Firstly, the lack of meaningful automated test coverage. We have bits and bobs here or there, but I would be ashamed even to attempt to put a figure on it. I’d really like to push for trying Test-Driven Development, and am in the process of feeling out individual developers’ views about it so I can do some sneaky influencing on a 1-1 basis (not so sneaky because everyone knows about my blog). So far, it’s mostly been me learning and doing my best; writing and revising a strategy for automation, and attempting to put the basics into place while grabbing help from the developers when I get stuck. I’m really very glad to have the team I do, because I know I can ask for help and find it.

Illustration of a wine bottle on its side, with only a small trickle coming out of the neck

The second issue revealed is a big ol’ bottleneck in UAT. We used to have a bottleneck in testing, which is gone now and I have SO MUCH time to do the things mentioned in the above paragraph. The testing bottleneck was acting as a sort of buffer between development and UAT though, to stop them from getting overwhelmed with twenty million tickets all at once. The faster the rest of the board goes, the worse the pile-up in UAT gets, because the Client Services team haven’t got the capacity to do this activity every single day. We’ve been pretty lucky so far (or unlucky, depending on how you look at it) because some project kick-offs have been delayed and so we’re actually running perpetually close to the bottom of the work available for engineering. Once the kick-offs happen, there will be a big flurry of activity as the pace picks up, and we need to work out how to deal with UAT.

Factors that helped

This change has been an overall success for us so far, but I’m not by any means saying that it would work for every team or every organisation. So here are some factors that contributed to making it work, including behaviours that already existed, team structure, and the extra bits we did on top of that.

As a tester, I was already part of the development team, working closely with them from day to day. I’m not part of a separate testing team, I’m just… an engineer, sort of. I’ve done bits and pieces of engineering work, I understand the structure of our projects and the interactions that happen inside, between and outside of them. I have approximate knowledge of many things. The developers are friends who I play tabletop- and video games with, and one of them is my housemate. I mean, you don’t need to take it that far to have good comms, but the point is that dev and test were already socially integrated before we began. There was no “us v them” mentality between separate teams, we have always been solving problems together. I can’t stress how much this helps, and how much it hurts to have knowledge and skills siloed in different teams.

Secondly, the team lead/manager (I’m not sure what his official job title is, if he has one – we have a fairly flat team structure) was keen, and then we got buy-in from the developers. I think getting buy-in for an idea is a massive topic in itself and I want to keep this short, so the biggest single factor in my opinion was thus: the change was framed in ways that would benefit the entire team. The goals were set so that they would benefit the people who would need to change their behaviours. For example, if I had gone into a meeting and said “I want to make this change because it will give me more time to work on automation and other things around quality which will tots benefit you but not super directly” then everyone would have agreed it was a great idea, and proceeded to do nothing about it.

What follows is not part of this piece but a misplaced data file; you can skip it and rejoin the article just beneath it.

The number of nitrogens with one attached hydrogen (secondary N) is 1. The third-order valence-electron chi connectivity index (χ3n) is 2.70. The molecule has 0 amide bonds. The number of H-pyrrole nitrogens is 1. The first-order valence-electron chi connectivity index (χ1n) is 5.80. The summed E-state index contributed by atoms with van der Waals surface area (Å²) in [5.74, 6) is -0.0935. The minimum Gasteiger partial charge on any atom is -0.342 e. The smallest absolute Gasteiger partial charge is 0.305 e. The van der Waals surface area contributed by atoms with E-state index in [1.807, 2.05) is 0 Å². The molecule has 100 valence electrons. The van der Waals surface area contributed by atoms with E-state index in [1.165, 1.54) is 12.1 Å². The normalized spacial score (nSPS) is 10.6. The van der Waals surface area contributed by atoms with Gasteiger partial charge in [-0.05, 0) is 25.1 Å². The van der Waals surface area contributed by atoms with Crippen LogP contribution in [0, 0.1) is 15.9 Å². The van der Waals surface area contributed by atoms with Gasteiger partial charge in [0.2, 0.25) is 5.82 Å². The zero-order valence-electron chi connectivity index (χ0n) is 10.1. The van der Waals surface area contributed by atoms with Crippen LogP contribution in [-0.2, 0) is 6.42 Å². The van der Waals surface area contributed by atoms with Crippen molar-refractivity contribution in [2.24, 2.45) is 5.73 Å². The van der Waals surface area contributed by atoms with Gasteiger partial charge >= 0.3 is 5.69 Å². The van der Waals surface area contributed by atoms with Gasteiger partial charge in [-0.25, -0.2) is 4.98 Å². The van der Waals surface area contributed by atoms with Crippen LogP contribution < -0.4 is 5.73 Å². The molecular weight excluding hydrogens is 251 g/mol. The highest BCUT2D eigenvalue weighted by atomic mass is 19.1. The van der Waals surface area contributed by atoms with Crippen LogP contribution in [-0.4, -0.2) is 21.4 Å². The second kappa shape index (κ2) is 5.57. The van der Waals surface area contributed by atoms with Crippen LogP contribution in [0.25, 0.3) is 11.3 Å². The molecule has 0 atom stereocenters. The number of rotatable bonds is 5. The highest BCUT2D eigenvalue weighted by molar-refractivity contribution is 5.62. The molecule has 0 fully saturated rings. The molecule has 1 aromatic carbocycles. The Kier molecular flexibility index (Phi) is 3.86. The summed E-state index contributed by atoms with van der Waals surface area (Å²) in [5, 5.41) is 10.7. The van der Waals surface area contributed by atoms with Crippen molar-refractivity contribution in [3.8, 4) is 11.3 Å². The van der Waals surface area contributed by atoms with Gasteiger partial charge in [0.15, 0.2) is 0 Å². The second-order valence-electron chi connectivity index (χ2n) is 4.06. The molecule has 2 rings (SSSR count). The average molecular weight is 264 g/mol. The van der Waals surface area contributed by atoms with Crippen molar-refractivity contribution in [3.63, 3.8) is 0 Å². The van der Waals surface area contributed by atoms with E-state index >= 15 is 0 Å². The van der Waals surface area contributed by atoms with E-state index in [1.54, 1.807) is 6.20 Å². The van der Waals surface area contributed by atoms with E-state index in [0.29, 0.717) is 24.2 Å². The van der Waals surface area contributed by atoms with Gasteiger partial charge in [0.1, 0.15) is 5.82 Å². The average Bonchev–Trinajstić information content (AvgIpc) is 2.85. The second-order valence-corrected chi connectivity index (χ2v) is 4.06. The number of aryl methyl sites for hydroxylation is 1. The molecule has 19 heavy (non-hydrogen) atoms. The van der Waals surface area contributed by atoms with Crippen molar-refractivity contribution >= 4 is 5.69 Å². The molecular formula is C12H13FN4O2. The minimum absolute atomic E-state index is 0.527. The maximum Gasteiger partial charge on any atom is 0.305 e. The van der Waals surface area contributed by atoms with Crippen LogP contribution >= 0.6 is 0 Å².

Going into the talks and saying “hey I’m always hearing you talking about how annoying context switching is, and I heard you. I get it, and I think I have something that might help, while helping me too” was always going to get better results. This isn’t because of malice or uncaring on anyone else’s part. It’s just harder to make a big change to the way you’ve been working for years if you don’t feel any benefit from it. Change can be difficult, and we all need good solid reasons to do it.

Another big factor was that we had meetings about it beforehand. Yes, I know: meetings. I love ’em. I suppose when I say we had meetings about it, I mean we had structured, time-boxed discussions with clear goals in mind. Everyone knew what they were doing there and why, and what we wanted to get out of it. Therefore we got something out of it.

My feelings

Wouldn’t be a Brucey blog without putting my feelings in, so here they are!

I am so happy we did this, genuinely. I have cried, I have lost control, I have felt lost and helpless and wondered why I’m even here because I can’t feel the value I add to the team as directly as I did when I was just testing the next piece of work under my nose and then clicking the deploy button. But I’m glad we did it. It’s weird talking about it now like it was some big event because it kind of wasn’t, and this has become the normal way we work. Not exciting at all anymore, and I continue to feel lost a lot. xD

I’m also writing as if this is done and dusted, but there is no done. There is no end to this quest – if there was, it would be a very boring quest indeed. We’re already working on the next steps, the next big changes, possibly an organisation shake-up to help our separate dev teams work more closely together. I’m just a software tester at the bottom of the decision chain when it comes to these things, but I hope that talking about changes, my influence and part in them, will help me learn and strengthen my understanding of leading and creating change.

And maybe in six months or a year, I will look back over these posts (as I now do with my older ones) and I will think DANG, BRUCE HOW DID YOU SPEND THAT ENTIRE TIME THINKING YOU WERE A USELESS PILE OF RUBBISH?! And future-Bruce, who will inevitably still believe that they are a useless pile of rubbish, will have reason to think that they’re maybe not so pants after all.

I say future-Bruce because I’m not ready to think that yet so I’m kicking the can down the road JUST LIKE YOU ALWAYS DO, BRUCE, YOU USELESS PILE OF RUBBISH, YOU!

Illustration of a Bruce inside a rubbish bin, being pulled out by another Bruce who is standing on yet more rubbish bins.